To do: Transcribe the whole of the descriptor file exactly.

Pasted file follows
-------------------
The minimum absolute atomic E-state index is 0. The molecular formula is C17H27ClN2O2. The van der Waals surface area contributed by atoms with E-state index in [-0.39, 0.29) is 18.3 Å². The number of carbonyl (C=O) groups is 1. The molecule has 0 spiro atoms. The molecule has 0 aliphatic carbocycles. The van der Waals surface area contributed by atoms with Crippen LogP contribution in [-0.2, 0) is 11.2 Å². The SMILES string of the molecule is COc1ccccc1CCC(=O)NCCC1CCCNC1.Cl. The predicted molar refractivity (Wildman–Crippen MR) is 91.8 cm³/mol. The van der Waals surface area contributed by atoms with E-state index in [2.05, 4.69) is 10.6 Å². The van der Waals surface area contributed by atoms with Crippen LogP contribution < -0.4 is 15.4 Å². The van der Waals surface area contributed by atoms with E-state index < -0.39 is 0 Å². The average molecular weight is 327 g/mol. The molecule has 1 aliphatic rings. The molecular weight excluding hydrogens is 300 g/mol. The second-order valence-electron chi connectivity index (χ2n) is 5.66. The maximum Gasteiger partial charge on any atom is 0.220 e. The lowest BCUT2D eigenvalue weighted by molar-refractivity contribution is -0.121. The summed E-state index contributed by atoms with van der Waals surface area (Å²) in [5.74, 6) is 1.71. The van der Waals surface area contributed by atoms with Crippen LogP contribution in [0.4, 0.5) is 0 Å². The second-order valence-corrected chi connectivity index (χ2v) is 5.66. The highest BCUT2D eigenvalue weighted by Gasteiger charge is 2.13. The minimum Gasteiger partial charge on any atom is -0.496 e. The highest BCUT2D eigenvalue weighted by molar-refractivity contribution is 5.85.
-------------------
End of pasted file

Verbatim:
The minimum absolute atomic E-state index is 0. The molecular formula is C17H27ClN2O2. The van der Waals surface area contributed by atoms with E-state index in [-0.39, 0.29) is 18.3 Å². The number of carbonyl (C=O) groups is 1. The molecule has 0 spiro atoms. The molecule has 0 aliphatic carbocycles. The van der Waals surface area contributed by atoms with Crippen LogP contribution in [-0.2, 0) is 11.2 Å². The SMILES string of the molecule is COc1ccccc1CCC(=O)NCCC1CCCNC1.Cl. The predicted molar refractivity (Wildman–Crippen MR) is 91.8 cm³/mol. The van der Waals surface area contributed by atoms with E-state index in [2.05, 4.69) is 10.6 Å². The van der Waals surface area contributed by atoms with Crippen LogP contribution < -0.4 is 15.4 Å². The van der Waals surface area contributed by atoms with E-state index < -0.39 is 0 Å². The average molecular weight is 327 g/mol. The molecule has 1 aliphatic rings. The molecular weight excluding hydrogens is 300 g/mol. The second-order valence-electron chi connectivity index (χ2n) is 5.66. The maximum Gasteiger partial charge on any atom is 0.220 e. The lowest BCUT2D eigenvalue weighted by molar-refractivity contribution is -0.121. The summed E-state index contributed by atoms with van der Waals surface area (Å²) in [5.74, 6) is 1.71. The van der Waals surface area contributed by atoms with Crippen LogP contribution in [0.4, 0.5) is 0 Å². The second-order valence-corrected chi connectivity index (χ2v) is 5.66. The highest BCUT2D eigenvalue weighted by Gasteiger charge is 2.13. The minimum Gasteiger partial charge on any atom is -0.496 e. The highest BCUT2D eigenvalue weighted by molar-refractivity contribution is 5.85.